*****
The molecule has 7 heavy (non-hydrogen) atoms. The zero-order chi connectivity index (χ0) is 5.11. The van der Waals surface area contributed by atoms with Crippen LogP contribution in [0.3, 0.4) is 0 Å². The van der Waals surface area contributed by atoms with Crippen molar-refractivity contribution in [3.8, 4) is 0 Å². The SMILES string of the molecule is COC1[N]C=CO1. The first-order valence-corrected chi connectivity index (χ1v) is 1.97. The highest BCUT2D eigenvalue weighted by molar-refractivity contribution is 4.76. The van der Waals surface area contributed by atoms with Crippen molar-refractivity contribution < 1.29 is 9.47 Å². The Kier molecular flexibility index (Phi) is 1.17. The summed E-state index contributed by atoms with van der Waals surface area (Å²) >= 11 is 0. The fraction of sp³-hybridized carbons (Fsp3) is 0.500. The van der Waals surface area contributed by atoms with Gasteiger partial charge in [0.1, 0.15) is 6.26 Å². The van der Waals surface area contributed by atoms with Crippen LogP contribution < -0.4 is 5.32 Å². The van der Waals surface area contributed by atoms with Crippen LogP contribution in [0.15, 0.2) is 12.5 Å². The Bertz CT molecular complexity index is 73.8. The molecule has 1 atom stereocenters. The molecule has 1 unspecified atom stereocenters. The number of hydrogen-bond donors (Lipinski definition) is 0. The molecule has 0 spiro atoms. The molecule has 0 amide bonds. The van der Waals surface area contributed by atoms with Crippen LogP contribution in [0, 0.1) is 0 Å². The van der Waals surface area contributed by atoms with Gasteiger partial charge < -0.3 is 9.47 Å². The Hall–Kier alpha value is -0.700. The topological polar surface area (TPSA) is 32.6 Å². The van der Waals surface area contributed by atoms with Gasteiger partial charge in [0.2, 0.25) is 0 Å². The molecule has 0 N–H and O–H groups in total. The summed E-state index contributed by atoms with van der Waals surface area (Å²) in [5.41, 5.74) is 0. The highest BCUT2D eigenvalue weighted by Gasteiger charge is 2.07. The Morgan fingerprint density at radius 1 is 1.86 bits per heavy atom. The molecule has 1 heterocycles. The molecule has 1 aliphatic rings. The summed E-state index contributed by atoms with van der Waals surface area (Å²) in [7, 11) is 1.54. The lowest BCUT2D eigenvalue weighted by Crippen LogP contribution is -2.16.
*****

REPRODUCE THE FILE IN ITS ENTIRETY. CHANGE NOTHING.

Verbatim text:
The molecule has 7 heavy (non-hydrogen) atoms. The zero-order chi connectivity index (χ0) is 5.11. The van der Waals surface area contributed by atoms with Crippen LogP contribution in [0.3, 0.4) is 0 Å². The van der Waals surface area contributed by atoms with Crippen molar-refractivity contribution in [3.8, 4) is 0 Å². The SMILES string of the molecule is COC1[N]C=CO1. The first-order valence-corrected chi connectivity index (χ1v) is 1.97. The highest BCUT2D eigenvalue weighted by molar-refractivity contribution is 4.76. The van der Waals surface area contributed by atoms with Crippen molar-refractivity contribution < 1.29 is 9.47 Å². The Kier molecular flexibility index (Phi) is 1.17. The summed E-state index contributed by atoms with van der Waals surface area (Å²) >= 11 is 0. The fraction of sp³-hybridized carbons (Fsp3) is 0.500. The van der Waals surface area contributed by atoms with Gasteiger partial charge in [0.1, 0.15) is 6.26 Å². The van der Waals surface area contributed by atoms with Crippen LogP contribution < -0.4 is 5.32 Å². The van der Waals surface area contributed by atoms with Crippen LogP contribution in [0.15, 0.2) is 12.5 Å². The Bertz CT molecular complexity index is 73.8. The molecule has 1 atom stereocenters. The molecule has 1 unspecified atom stereocenters. The number of hydrogen-bond donors (Lipinski definition) is 0. The molecule has 0 spiro atoms. The molecule has 0 amide bonds. The van der Waals surface area contributed by atoms with Crippen LogP contribution in [0, 0.1) is 0 Å². The van der Waals surface area contributed by atoms with Gasteiger partial charge < -0.3 is 9.47 Å². The Hall–Kier alpha value is -0.700. The topological polar surface area (TPSA) is 32.6 Å². The van der Waals surface area contributed by atoms with Gasteiger partial charge in [0.2, 0.25) is 0 Å². The molecule has 0 N–H and O–H groups in total. The summed E-state index contributed by atoms with van der Waals surface area (Å²) in [5.41, 5.74) is 0. The highest BCUT2D eigenvalue weighted by Gasteiger charge is 2.07. The Morgan fingerprint density at radius 1 is 1.86 bits per heavy atom. The molecule has 1 heterocycles. The molecule has 1 aliphatic rings. The summed E-state index contributed by atoms with van der Waals surface area (Å²) in [7, 11) is 1.54. The lowest BCUT2D eigenvalue weighted by Crippen LogP contribution is -2.16.